Naturally, our bank account was incapable of honouring the amount so his mother paid it from her pension account


By samyr.ahmad

Naturally, our bank account was incapable of honouring the amount so his mother paid it from her pension account

Yet, we were among those fortunate parents whose children managed their own funding and worked their way through their university degrees without the burden of a student loan that they would spend a large part of their working life paying off

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For the last few months, I have watched anxious parents and students scan the lists of admissions into prestigious colleges here and abroad and try and figure how they can get into one. This last year, riddled with the anxieties the pandemic unleashed throughout the world, has hit school-leaving students the hardest. Many were unsure of how they were going to apply to any college and whether they would receive their school leaving certificates in time for them to send their application forms to a college or university.

As admissions to reputed colleges and universities in India started asking for a qualifying percentage that is ludicrous by any standard, many students decided that it was simpler to get admission into a foreign university than go through the humiliation of rejection in their own country. Sadly, though, there are few parents who can really afford the sort of fees that such educational bodies now charge. Earlier, or at least in my generation, Indian students went abroad only after they had completed their graduate studies here.

This state of affairs continued right up to the end of the last century, which is when my own children went abroad to earn their post-graduate and PhD degrees. Once, due to some mix-up, we were late in paying one tranche and the boys came howling to say that their names were put on the school notice board as defaulters. How can you have been so careless?’ I asked my husband and told him to immediately send a cheque. We are now officially robbers of a widow,’ we told her in jest.

Matters are not so rosy now: for one, foreign students are expected to pay far higher fees for the privilege of studying in a university abroad so that their own students can be subsidised. For another, students now do not seem to be aware of what it means for parents to scrape together the fees that their wards take for granted as part of their parental responsibility. Virtually every young person now wishes to go abroad after school and then sits back while parents run around trying to stitch together the money that is required. Quite apart from the enormous pressure placed on young parents, there is the possibility that the child may not be able to handle the courses and decide to slide right back into the loving embrace of the family in India.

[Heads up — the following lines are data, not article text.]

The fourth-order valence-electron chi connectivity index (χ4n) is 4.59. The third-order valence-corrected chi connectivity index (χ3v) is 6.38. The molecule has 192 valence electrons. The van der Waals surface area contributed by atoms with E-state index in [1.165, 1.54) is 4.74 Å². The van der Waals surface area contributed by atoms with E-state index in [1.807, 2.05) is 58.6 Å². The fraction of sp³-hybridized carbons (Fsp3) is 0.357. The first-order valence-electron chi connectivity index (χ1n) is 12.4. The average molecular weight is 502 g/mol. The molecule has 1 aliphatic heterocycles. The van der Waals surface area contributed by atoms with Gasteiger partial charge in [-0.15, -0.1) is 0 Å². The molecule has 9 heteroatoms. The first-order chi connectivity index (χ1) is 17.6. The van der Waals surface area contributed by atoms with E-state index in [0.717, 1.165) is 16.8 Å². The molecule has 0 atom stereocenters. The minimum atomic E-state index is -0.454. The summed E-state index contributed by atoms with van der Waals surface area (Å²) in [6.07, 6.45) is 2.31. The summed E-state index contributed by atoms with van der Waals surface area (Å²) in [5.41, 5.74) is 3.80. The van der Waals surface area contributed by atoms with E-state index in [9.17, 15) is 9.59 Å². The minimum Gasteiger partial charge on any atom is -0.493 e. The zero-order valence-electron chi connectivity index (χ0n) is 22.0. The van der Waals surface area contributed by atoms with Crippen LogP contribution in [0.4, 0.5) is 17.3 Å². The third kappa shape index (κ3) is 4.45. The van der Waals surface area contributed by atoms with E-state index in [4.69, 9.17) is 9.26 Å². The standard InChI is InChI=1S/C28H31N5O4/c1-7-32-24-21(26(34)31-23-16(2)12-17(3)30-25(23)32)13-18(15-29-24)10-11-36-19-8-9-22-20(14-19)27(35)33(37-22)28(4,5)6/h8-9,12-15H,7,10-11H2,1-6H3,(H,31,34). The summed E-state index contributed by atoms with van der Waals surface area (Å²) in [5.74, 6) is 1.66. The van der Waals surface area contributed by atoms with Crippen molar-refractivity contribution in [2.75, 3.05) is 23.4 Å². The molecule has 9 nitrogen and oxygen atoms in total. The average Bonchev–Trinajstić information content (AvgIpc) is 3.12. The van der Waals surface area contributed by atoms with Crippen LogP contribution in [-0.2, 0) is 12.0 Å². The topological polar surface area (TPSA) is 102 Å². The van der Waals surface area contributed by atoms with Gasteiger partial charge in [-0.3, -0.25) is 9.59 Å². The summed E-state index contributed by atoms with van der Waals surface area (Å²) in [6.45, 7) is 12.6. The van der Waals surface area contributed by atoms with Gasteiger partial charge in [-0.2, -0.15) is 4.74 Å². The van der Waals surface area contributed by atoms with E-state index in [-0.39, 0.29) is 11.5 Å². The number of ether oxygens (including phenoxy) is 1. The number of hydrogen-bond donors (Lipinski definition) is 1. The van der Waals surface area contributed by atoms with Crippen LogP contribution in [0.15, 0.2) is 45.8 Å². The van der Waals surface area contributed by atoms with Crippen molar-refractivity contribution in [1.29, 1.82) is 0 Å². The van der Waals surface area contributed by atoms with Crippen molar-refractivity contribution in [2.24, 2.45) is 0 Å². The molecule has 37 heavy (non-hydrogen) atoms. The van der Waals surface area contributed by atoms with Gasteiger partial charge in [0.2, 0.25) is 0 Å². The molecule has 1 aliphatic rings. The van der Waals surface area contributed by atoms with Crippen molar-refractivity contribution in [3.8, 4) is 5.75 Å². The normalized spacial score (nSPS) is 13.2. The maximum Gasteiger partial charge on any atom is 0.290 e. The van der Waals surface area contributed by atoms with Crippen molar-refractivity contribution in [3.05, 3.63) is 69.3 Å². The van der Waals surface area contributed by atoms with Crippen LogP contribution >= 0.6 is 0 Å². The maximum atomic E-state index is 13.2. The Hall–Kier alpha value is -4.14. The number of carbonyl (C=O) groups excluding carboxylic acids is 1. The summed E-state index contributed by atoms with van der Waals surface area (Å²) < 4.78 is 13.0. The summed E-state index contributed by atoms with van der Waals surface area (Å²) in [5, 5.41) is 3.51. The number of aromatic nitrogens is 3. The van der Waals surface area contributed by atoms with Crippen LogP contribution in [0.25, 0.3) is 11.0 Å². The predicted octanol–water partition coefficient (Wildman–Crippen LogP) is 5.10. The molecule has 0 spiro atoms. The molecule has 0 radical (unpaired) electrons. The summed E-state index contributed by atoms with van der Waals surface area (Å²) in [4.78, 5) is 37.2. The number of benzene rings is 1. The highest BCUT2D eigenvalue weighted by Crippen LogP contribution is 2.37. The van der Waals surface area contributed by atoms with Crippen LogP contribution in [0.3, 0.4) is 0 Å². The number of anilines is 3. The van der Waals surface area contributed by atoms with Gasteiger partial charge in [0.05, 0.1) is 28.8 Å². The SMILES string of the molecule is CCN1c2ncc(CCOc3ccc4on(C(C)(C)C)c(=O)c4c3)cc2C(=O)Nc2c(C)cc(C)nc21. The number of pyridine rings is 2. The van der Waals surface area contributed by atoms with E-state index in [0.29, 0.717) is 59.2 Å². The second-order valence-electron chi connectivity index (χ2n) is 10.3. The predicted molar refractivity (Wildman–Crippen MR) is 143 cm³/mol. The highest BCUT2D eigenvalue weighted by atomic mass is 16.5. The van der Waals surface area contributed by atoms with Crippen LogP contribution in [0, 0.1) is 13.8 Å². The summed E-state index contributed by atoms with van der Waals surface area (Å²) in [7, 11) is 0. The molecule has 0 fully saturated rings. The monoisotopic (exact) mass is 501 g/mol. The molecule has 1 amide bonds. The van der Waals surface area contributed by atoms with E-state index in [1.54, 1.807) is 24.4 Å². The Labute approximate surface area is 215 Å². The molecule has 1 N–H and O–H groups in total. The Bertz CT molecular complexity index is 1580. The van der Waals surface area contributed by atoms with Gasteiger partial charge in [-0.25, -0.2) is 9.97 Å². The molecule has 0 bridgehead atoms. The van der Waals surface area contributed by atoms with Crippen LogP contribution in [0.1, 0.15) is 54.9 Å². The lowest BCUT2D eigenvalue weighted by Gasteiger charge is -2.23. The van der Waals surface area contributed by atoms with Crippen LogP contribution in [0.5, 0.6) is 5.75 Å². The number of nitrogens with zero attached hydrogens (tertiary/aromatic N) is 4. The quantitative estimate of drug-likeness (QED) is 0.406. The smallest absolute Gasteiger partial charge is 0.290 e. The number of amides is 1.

A large number never return after that departure, leaving parents lonely and miserable in their old age. Look around and you see the frightening levels of depression among the elderly who have been left alone by their children, who never want to return. Those who left after school will find it difficult to knit themselves back into a social order that has changed drastically since they were young teens. Others have found partners there who are unwilling to leave their natal homes.

Yet, even more pitiful is the fact that many such students consider it their right to demand that their parents arrange the crippling funding that they need for going to a good university abroad. While some parents are able to fork out this fortune because they have the means, others use their power or position to slyly get a friend’ to pay up. Naturally, a return favour is always sought by the friend’ one day.

Ironically, even those who shout loudest about the grand Indian universities that predate any in the world, have succumbed to the temptation of sending their children and grandchildren abroad for higher education. Great Indian universities that have produced generations of brilliant alumni are now slowly sliding into provincialism of the lowest sort. Our private universities have, to some extent, filled this void but their fees are formidable.

Something will have to change; for one, we will have to acknowledge that higher education was never meant for all. Harsh as this may sound, crowding our educational institutions with students who are there just for time-pass’ or a good time will have to become more rigorous about their admission plans. Offering more scholarships to those who have the promise but not the means can only be possible when corporate houses start to open their coffers and mentor deserving candidates.

My husband and I often laughed at how the most stressful time for us was when they were all in school and we had to take loans from his Provident Fund to pay their quarterly fees

Only if we can manage to retain our bright minds till they are old enough to be sensitised to what they can learn in their own countries, will we be able to usher in a generation of mature and compassionate young men and women.


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